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Treatment of dementia and Alzheimer’s disease | Mental health | NCLEX-RN | Khan Academy

Treatment of dementia and Alzheimer’s disease | Mental health | NCLEX-RN | Khan Academy

– [Voiceover] Scientists and
physicians continue to learn more and more about Alzheimer’s
disease and dementia in general, but unfortunately,
they still haven’t found a cure. With that said, though,
there are medications that can help lesson the
symptoms of dementia, like memory loss and confusion. Currently, all the medications approved by the Food and Drug
Administration or the FDA are aimed at either one
of two neurotransmitters: acetylcholine or glutamate. The first class of drugs are
cholinesterase inhibitors. Acetylcholine is a really
important neurotransmitter in our brain and nervous system. Even though it has important
functions in other parts of our body, in our brain, it
helps our neurons communicate. And it’s this communication of our neurons that allows our brain
to think and do things like sustain attention,
sense things, learn and remember things. Okay, so, say we have
these two neurons here that are trying to communicate, one transmitting neuron
and one receiving neuron. The transmitting neuron releases the neurotransmitter
acetylcholine, which then binds to an acetylcholine receptor
on the receiving neuron. And this is how these two
neurons communicate, right? To sort of regulate this
process, though, you have this enzyme that constantly
breaks down the acetylcholine that’s being released and
this sort of makes sure that too much doesn’t build up. And this guy is called
acetylcholinesterase, and it breaks acetylcholine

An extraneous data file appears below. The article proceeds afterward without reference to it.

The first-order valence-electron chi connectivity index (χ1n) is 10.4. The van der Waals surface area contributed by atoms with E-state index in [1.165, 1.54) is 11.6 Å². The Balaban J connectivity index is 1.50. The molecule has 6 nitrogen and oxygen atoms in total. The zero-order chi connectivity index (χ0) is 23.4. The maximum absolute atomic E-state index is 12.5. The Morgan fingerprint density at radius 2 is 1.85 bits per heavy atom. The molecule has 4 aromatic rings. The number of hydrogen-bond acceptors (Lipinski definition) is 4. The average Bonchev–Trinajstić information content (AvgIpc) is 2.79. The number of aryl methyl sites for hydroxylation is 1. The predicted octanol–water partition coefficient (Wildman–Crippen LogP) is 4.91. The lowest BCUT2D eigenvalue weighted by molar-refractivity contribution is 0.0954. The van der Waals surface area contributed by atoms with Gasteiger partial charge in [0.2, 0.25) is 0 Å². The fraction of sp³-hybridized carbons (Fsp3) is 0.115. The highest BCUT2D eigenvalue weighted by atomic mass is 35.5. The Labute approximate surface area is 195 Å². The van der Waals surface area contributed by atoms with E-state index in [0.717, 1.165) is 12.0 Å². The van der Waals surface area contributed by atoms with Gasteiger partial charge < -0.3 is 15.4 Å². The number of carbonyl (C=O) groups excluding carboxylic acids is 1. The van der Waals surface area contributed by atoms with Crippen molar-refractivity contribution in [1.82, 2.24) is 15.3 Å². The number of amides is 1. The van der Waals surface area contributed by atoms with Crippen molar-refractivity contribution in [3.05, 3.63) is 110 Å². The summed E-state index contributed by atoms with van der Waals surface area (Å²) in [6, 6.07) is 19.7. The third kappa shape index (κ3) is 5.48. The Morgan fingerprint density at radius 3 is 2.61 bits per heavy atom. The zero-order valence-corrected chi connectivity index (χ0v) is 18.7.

down into acetic acid and choline. Think of acetylcholinesterase like Pac-Man and all of these acetylcholines
as the little dots that he eats. He’s constantly going
around eating the dots, but some of them may get by to communicate between the neurons. So, it’s like this balance,
right, of some of the dots being eaten and some communicating. Acetylcholinesterase is
a type of cholinesterase. So, if we throw a cholinesterase
inhibitor into the mix, like the ghost in Pac-Man,
then we inhibit or stop our Pac-Man from doing his
job of eating the dots, right? Which means more of these dots build up, and we tilt the balance
in favor of the dots or acetylcholine. Now, patients with
Alzheimer’s disease, though, already have decreased levels
of dots in the first place. So, with Pac-Man there,
they have even less. But if we inhibit Pac-Man,
then we have less dots being eaten, right? And so, we end up with
more active acetylcholine. And by doing this, by stopping
the enzyme that breaks down acetylcholine, we can
help neurons communicate in people with Alzheimer’s disease. And this medication can
help delay worsening of dementia symptoms for
about six to 12 months on average, for about half of
the patients that take them. And although they’re usually
pretty well tolerated, some side effects can
include nausea, vomiting, and loss of appetite. All right, so that’s the
first type of medication for Alzheimer’s disease. The second type targets the
neurotransmitter glutamate, and is called memantine. Just like acetylcholinesterase inhibitors, memantine is prescribed to
help patients with symptoms related to memory, attention, reasoning, and language skills. Instead of acetylcholine,
though, now we focus on this neurotransmitter called glutamate. Glutamate, when at normal
levels, actually helps our learning and memory, and is considered an excitatory neurotransmitter. When glutamate levels
get too high, though, it’s actually toxic to the cell. And we use the word called excitotoxicity, where the cell gets actually
too stimulated and may die as a result. Having too much glutamate
is thought to be one possible way that people
with Alzheimer’s disease lose nerve cells and
therefore have problems with learning and remembering new things. So, again, we’ve got our
two neurons transmitting and receiving, right? And we have this receptor
on the receiving neuron called the NMDA receptor,
which is also like this channel or gateway that lets in
ions to the receiving cell. Now, this gateway lets them
in when glutamate binds to it. So, if there’s too much
glutamate and this gateway is always open, then the
receiving neuron can suffer from excitotoxicity,
because it’s like always being stimulated. Now, memantine blocks this
receptor for glutamate, so it keeps this channel closed more. And when it’s closed more,
we bring down the stimulation to normal levels and
avoid killing the cell by overstimulating it. Think of glutamate like
this key that opens the door to this party down here,